Hulu Ad Business To Accelerate; Comcast-Owned Sky Constructs An Ad Stack

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Price Drop, Inventory Hop

All those digital buyers complaining about Hulu being sold out of ad inventory will see a reprieve. The streaming platform’s decision to lower the price of its ad-supported plan to $5.99 a month will bring more users and ad dollars to Hulu, according to eMarketer. Hulu ad revenues will grow 22.7% to $2.2 billion from 2019 to 2020. Before the decision to lower the price of the streaming plan, eMarketer estimated Hulu would grow just 11.4% over the same time period. Just 17% of consumers use ad-supported subscription services, however, compared to 44% of consumers who pay for ad-free Netflix, Amazon Prime or HBO Go. Read the report.

Sky’s The Limit

UK broadcaster Sky is working with sister company NBCU to create a unified set of advanced advertising products under senior VP Denise Colella. Advertisers will be able to leverage NBCU’s audience targeting capabilities alongside Sky’s to reach an international audience and measure results across both networks, Broadcasting & Cable reports. Comcast has been slow to develop addressable solutions with NBCU despite acquiring the network 10 years ago. But the quick effort to combine Sky and NBCU’s addressable capabilities just five months after Sky’s acquisition shows how fast the race for advanced TV dollars is heating up. “NBCUniversal and Sky are committed to setting the highest possible standards and transforming the ad experience,” said NBCU ad sales chief Linda Yaccarino. “Bringing our advanced advertising solutions under one global structure is the first step in our journey.” More.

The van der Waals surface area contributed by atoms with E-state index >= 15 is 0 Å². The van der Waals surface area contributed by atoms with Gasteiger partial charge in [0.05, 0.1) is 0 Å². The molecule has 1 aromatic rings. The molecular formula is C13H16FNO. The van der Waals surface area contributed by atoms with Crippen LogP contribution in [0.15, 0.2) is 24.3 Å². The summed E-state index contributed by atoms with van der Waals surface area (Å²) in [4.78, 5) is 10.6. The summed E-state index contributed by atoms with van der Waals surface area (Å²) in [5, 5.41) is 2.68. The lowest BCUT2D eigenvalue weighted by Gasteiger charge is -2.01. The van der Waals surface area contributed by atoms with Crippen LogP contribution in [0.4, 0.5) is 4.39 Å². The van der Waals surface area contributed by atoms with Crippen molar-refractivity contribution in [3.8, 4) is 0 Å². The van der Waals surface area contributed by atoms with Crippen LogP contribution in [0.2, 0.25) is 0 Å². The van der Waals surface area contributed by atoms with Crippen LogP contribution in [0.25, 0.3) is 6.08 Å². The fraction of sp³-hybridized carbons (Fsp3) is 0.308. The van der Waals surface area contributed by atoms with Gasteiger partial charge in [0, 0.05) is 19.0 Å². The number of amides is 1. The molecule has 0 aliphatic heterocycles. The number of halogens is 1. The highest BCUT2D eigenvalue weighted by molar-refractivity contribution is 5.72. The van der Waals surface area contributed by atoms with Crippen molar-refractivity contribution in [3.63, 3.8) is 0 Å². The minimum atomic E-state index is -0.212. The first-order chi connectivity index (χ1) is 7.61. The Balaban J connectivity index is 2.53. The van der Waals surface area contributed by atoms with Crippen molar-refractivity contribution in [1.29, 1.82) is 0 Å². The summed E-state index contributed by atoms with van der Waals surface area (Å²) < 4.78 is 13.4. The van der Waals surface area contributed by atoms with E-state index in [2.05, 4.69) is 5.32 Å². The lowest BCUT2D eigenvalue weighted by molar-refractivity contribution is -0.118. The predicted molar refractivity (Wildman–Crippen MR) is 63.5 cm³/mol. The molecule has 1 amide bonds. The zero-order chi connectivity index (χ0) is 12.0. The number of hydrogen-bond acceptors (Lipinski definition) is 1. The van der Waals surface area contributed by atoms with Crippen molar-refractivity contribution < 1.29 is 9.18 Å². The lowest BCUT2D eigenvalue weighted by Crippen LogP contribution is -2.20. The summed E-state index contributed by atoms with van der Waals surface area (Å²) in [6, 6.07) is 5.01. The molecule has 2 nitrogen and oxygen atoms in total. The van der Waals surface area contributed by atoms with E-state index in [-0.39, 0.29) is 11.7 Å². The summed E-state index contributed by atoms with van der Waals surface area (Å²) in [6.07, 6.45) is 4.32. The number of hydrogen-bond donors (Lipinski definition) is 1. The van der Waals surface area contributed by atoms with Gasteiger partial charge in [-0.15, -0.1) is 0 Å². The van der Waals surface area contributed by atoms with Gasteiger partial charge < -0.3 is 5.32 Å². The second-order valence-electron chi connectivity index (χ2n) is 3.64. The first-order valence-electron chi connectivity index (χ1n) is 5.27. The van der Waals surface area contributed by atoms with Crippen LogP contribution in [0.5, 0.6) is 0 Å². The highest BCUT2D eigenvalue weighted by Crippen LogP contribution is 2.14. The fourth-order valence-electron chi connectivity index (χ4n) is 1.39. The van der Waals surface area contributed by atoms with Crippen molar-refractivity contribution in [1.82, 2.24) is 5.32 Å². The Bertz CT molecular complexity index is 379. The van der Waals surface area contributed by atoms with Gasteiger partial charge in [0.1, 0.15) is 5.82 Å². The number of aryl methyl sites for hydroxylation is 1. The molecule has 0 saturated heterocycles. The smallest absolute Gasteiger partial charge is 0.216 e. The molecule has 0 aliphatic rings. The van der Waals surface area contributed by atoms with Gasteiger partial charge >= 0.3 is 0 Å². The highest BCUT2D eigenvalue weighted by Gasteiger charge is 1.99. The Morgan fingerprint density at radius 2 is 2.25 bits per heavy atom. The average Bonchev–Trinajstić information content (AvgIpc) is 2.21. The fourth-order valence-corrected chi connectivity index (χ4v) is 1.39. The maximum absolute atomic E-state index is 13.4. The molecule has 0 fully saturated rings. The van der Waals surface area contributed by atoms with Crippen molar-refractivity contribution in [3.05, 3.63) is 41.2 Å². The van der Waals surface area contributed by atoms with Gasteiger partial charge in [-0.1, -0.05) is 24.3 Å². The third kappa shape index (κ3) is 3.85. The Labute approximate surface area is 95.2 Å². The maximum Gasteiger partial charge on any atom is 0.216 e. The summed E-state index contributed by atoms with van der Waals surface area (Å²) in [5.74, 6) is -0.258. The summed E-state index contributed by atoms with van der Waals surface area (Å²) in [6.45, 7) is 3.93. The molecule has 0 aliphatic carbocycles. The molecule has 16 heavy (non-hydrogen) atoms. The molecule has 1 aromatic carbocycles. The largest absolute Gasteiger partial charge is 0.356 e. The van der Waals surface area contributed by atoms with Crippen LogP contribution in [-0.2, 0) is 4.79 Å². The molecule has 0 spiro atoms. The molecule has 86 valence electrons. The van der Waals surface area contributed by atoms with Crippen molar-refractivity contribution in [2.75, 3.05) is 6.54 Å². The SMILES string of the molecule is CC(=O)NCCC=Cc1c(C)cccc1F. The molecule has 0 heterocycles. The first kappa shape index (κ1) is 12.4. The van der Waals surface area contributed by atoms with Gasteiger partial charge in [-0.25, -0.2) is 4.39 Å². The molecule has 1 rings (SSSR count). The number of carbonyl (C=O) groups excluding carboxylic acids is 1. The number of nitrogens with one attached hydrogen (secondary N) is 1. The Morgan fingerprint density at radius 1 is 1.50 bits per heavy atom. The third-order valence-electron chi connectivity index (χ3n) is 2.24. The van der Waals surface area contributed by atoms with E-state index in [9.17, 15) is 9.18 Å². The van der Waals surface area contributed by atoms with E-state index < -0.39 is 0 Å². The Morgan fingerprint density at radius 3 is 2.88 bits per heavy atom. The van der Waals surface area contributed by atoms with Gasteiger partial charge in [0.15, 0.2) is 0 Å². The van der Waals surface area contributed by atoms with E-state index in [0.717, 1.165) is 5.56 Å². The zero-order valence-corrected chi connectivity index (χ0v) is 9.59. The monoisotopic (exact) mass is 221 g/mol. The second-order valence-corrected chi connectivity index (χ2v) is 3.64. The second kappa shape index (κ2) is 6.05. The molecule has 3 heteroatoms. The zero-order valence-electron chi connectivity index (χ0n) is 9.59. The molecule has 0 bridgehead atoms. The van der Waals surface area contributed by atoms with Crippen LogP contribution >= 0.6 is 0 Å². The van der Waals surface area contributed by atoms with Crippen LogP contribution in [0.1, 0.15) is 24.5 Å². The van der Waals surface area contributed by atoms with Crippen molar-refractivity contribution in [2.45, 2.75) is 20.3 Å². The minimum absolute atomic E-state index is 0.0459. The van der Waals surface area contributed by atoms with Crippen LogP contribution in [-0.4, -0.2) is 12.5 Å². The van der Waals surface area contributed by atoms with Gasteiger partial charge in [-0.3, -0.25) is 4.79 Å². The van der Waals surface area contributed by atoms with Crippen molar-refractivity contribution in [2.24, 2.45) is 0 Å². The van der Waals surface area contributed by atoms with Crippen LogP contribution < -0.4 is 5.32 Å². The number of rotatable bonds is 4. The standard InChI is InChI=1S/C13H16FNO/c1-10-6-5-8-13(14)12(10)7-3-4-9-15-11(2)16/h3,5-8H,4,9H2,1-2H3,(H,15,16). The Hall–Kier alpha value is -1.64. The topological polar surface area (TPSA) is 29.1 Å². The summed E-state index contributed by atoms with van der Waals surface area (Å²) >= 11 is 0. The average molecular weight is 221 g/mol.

No Money Back

Last week’s Facebook outage has left a handful of marketers wanting refunds, but skeptical they’ll get them, according to AdAge. Media companies like Social Outlier, which typically spend $400,000 daily on Facebook, found themselves locked out of Ads Manager, but still spending money. While Facebook wouldn’t comment to AdAge on whether it would provide refunds, getting money back from Facebook is reportedly rare, and the quantities small. Those issues certainly haven’t kept advertisers from spending: “In spite of its flaws, Facebook stands to remain the most important sales channel for performance marketers, the type of ad buyers that demand immediate returns from their campaigns, whether that’s direct sales, website visits or new users.” More.

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